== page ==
When using Display Scale Factor (other than 100%) with VideoMill, the Size shown in Figure 2, will be an applied display Size which is different than the physical display native resolution. You don't need to remember how Windows calculates the applied size (explained in the next paragraph), but just know that despite the reported Size difference, your videos will be shown at full video resolution includig 4K video.

Here's how Windows calculates the applied display Size. If you scale a display, Windows reports its applied Size based on the Scale Factor. This will make the Size (in Figure 2) look a little strange. For example, if you have a 4K display with a physical resolution of {Width=3840,Height=2160}, and set the display Scale Factor to 150% (1.5X), Windows will report its applied size as {Width=2560,Height=1440}. That's because (2560 * 1.5 = 3840) and (1440 * 1.5 = 2160).

Resetting Target Display on Multiple Media Items

Productivity Tip. If you end up having to reset the Target Display on multiple Media Items, it can be done quickly without having to edit each Media Item individually. Follow these steps:

  1. Select any Media Item and set its Target Display to the new value (Figure 3).
  2. In the Media List Editor, go to Edit Media Item > Copy Attributes from Media Item.
  3. Go to Edit Media Item > Paste Attributes Selection into Media Items Selection > Media Screen Dimensions.
  4. Select Target Display from the attributes selection dialog.
  5. Select all the Media Items that should get the new Target Display value.
Figure 4. Windows Control Panel (WCP) > Display settings applet
Figure 4. Windows Control Panel (WCP) > Display settings applet

Windows Extended Desktop and Video Walls

If you are constructing a video wall, for example a wall of 9 displays in 3 rows and 3 columns , extend the displays in a 3x3 matrix (Figure 5). That way you can use Media Screen stretching to stretch a video across two or more displays. The key is to have the video wall displays in a matrix (square or rectangular) if you plan to stretch videos across displays. So if you have 8 displays, you could organize them as: a) one row of 8 displays, b) two rows of 4 displays, c) four rows of 2 displays.

Display #1 (Figure 5) is the Primary display used to run Windows programs and Video Mill. It will not be part of your Video Wall. It should not matter where you position the Primary display.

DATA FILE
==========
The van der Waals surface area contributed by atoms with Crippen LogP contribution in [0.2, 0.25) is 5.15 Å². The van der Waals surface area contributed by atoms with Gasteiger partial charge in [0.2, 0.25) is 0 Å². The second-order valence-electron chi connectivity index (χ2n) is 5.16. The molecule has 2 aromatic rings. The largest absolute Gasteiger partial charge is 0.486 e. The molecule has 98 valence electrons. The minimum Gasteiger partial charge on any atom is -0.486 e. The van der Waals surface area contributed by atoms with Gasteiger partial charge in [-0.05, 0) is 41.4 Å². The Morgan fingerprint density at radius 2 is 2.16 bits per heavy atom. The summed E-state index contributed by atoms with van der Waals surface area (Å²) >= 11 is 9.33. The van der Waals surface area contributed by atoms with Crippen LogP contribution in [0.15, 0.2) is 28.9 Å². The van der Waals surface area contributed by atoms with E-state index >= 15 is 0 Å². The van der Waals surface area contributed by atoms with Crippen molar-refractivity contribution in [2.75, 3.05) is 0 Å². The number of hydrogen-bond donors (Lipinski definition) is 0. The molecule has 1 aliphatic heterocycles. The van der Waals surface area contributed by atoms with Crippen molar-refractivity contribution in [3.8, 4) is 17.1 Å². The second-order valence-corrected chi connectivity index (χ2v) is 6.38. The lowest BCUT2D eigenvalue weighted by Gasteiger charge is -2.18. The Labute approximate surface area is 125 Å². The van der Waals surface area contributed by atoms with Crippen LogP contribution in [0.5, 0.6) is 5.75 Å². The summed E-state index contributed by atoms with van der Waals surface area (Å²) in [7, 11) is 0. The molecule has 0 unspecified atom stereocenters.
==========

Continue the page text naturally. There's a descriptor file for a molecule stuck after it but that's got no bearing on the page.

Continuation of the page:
Extended Desktop Tips for Video Wall
  • Extend in Rows and Columns - This orientation will allow you to stretch videos across displays.
  • Align Rows and Columns - Keep the rows and columns X,Y coordinates aligned (ie Align tops of rows and Lefts of columns).
  • No Space Between Displays - Don't leave space between rows and columns.
  • Keep Displays at Native Resolution - Don't change the display Resolution or use a scale factor in WCP > Display applet unless required for some other purpose.
  • Keep Displays Plugged into Same Video-Out Ports - Moving displays connection plugs between various graphics card ports will affect the Video Mill design. Pick one connection setup and stick with it.
  • Stretch ALWAYS goes Left to Right - Pick origin displays accordingly for your design.
  • Equivalent Sized Displays Work Best - If you have one or two odd sized displays, position them to the far right column or on the bottom row of your display matrix.
Figure 5. 3x3 Display Video Wall - Extended Desktop
Figure 5. 3x3 Display Video Wall - Extended Desktop
Figure 6. 1x3 Display Video Wall - Extended Desktop
Figure 6. 1x3 Display Video Wall - Extended Desktop

Scale Media Items Dimensions (PPI Adjustment)

Menu Locator: Media List Editor - Edit Media Item > Scale Dimensions of Media Items Selection .

Term: PPI/DPI (Pixels/Dots Per Inch) is the pixel density or resolution of the display device.

If you develop a video design using a display with one PPI, then connect to another display with a different PPI on the performance system, the locations and sizes will appear different (in physical dimensions, inches or centimeters). In this case, you may want to scale the Dimensions of your Media Items with the Scale Dimensions of Media Items Selection tool.

Scaling applies only to the Media Item's Dimensions. It has no effect on Size Modes for Full Screen or Natural Media Size.

About Display PPI/DPI

Video Mill does not do any Location or Size calculations based on display device PPI. For example, if your design time display is 96 PPI and you size a Media Screen to 96,96 pixels (width,height), the screen will appear as a square, 1 inch by 1 inch. Then if your performance system is a 192 PPI display and load the same Media Screen, it will appear as a square, 0.5 inch by 0.5 inch. PPI has the same effect on Location (X,Y). When working at new venues with display systems you are not familiar with, ask the system administrator for display size and PPI.

Calculating Scale Factor by Display PPI

To calculate Scale Factor based on display PPI, use:

Scale Factor = (Performance display PPI) divided by (Design display PPI)

You develop your design on a display with 96 PPI.
Your performance display is 192 PPI. (twice the pixel density)
Scale Factor = 192 / 96 = 2.0

Figure 7 illustrates the PPI issue visually. The same Media Screen (with same location and size values) is diplayed on two displays of the same physical size but with different PPIs. Note how X,Y Location is affected as well as the Size.

Figure 7. Same Media Screen on Two Different Displays
Figure 7. Same Media Screen on Two Different Displays